Elon Musk’s meteoric rise up the Forbes Billionaire List has continued this month, as he’s ascended past luminaries such as Warren Buffett and Steve Ballmer. As of Monday afternoon, Musk’s net worth surpassed $74 billion, meaning he is now the fifth-richest person on the planet.
- Musk, 49, is the CEO of SpaceX and Tesla, the electric vehicle company whose stock price has soared since March.
- Tesla shares gained another 9.5% in Monday’s trading to $1,643.00, giving it a 60% rise in just three weeks since June 29, and a nearly 300% increase in 2020 alone.
- Tesla is now not only the world’s most valuable car company, with a market cap of $304.5 billion, it’s worth more than Ford, Ferrari, General Motors and BMW combined.
- Musk was ranked No. 31 on Forbes’ Billionaires List as recently as mid-March, with a net worth just under $25 billion.
- His fortune has nearly tripled since then, skyrocketing to $74.2 billion at the close of trading Monday, Forbes calculates.
- Musk owns 21% of Tesla but has pledged more than half his stake as collateral for loans; Forbes has discounted his stake to take the loans into account.
Musk first debuted on Forbes’ 400 Wealthiest Americans List in 2012 in 190th place with a net worth of $2.4 billion. On January 1 this year, he was the 37th richest person on earth. However, Tesla’s sudden and spectacular rise has propelled him near the very top of the world’s wealthiest humans. Tesla’s surge has confounded some investors, considering it’s far smaller than its competitors and only recently began to log quarterly profits. Tesla produced 103,000 vehicles in the first quarter; Toyota produced 2.4 million vehicles during that same period. In 2019, American automakers General Motors and Ford generated ten times more sales than Tesla. Late last month, analysts from Morgan Stanley warned that Tesla stock, which was trading at roughly $1,000 per share at that time, was “grossly overvalued and set to plunge.” Earlier this month, Musk said that Tesla would produce virtually fully autonomous self-driving vehicles by the end of 2020, a claim that was met with skepticism by an auto industry accustomed to a heaping of hype from Musk on the capabilities of self-driving technology. Musk has not sold shares of Tesla since 2010.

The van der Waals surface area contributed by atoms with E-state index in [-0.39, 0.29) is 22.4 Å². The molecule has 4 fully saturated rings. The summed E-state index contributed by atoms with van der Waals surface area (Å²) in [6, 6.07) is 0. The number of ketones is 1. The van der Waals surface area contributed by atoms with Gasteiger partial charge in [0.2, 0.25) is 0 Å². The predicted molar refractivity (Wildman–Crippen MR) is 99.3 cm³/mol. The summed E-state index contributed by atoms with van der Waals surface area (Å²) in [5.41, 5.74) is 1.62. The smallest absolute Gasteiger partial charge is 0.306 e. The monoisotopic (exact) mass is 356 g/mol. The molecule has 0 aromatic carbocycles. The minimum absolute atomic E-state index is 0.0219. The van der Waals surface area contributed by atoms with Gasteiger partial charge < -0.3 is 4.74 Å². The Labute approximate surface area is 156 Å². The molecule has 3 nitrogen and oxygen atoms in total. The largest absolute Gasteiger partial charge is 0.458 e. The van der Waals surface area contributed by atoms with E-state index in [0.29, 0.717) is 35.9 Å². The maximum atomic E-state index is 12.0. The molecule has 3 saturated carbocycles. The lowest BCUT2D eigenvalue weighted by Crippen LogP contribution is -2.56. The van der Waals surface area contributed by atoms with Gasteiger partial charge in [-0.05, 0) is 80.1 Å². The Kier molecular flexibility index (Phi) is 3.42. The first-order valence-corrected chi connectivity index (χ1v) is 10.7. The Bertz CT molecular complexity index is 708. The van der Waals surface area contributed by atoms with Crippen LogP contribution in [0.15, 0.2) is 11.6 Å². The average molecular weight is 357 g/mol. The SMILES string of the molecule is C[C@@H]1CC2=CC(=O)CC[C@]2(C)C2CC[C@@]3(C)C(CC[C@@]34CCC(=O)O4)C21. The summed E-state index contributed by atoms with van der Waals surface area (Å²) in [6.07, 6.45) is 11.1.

“I really couldn’t care less,” Musk emailed Forbes about his net worth earlier this month. “These numbers rise and fall, but what really matters is making great products that people love.”
“Moves like we are seeing in Microsoft and Tesla and Amazon are truly insane and unlike any i have ever seen in my life,” tweeted analyst Jim Cramer on Monday afternoon. When asked if Tesla was a ‘Covid Stock,’ Cramer replied, “i don’t even know if it is a stock. it is something else entirely, like a new species discovered in the wild.”
When Kanye West initially announced that he was running for president, he said he had the “full support” of Musk, a longtime close friend. In a since-deleted tweet, Musk responded, “We may have more differences of opinion than I anticipated.” However, Musk later told Page Six, “Kanye explained afterward some of the reasoning behind why he said what he said. It makes more sense than many people, including me, realized.” On July Fourth, Musk tweeted, “You have my full support!”
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